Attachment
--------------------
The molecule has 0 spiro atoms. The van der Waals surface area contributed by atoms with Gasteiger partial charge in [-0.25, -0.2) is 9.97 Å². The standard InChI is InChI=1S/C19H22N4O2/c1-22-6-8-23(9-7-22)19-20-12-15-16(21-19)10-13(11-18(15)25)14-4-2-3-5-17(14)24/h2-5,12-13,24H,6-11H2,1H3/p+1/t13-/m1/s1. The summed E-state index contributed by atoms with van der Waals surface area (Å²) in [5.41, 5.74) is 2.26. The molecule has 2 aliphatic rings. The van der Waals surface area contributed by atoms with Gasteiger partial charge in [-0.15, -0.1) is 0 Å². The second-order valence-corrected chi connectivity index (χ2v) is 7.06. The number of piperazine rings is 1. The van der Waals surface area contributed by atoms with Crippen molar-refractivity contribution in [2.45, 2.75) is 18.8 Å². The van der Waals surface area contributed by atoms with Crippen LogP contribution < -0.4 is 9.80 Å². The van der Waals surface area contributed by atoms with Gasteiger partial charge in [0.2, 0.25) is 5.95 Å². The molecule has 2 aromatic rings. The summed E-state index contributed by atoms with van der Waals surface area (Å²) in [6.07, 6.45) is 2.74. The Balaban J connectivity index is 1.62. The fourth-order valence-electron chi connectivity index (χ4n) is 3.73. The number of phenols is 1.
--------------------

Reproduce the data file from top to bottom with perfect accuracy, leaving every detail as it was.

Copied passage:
The molecule has 0 spiro atoms. The van der Waals surface area contributed by atoms with Gasteiger partial charge in [-0.25, -0.2) is 9.97 Å². The standard InChI is InChI=1S/C19H22N4O2/c1-22-6-8-23(9-7-22)19-20-12-15-16(21-19)10-13(11-18(15)25)14-4-2-3-5-17(14)24/h2-5,12-13,24H,6-11H2,1H3/p+1/t13-/m1/s1. The summed E-state index contributed by atoms with van der Waals surface area (Å²) in [5.41, 5.74) is 2.26. The molecule has 2 aliphatic rings. The van der Waals surface area contributed by atoms with Gasteiger partial charge in [-0.15, -0.1) is 0 Å². The second-order valence-corrected chi connectivity index (χ2v) is 7.06. The number of piperazine rings is 1. The van der Waals surface area contributed by atoms with Crippen molar-refractivity contribution in [2.45, 2.75) is 18.8 Å². The van der Waals surface area contributed by atoms with Crippen LogP contribution < -0.4 is 9.80 Å². The van der Waals surface area contributed by atoms with Gasteiger partial charge in [0.2, 0.25) is 5.95 Å². The molecule has 2 aromatic rings. The summed E-state index contributed by atoms with van der Waals surface area (Å²) in [6.07, 6.45) is 2.74. The Balaban J connectivity index is 1.62. The fourth-order valence-electron chi connectivity index (χ4n) is 3.73. The number of phenols is 1.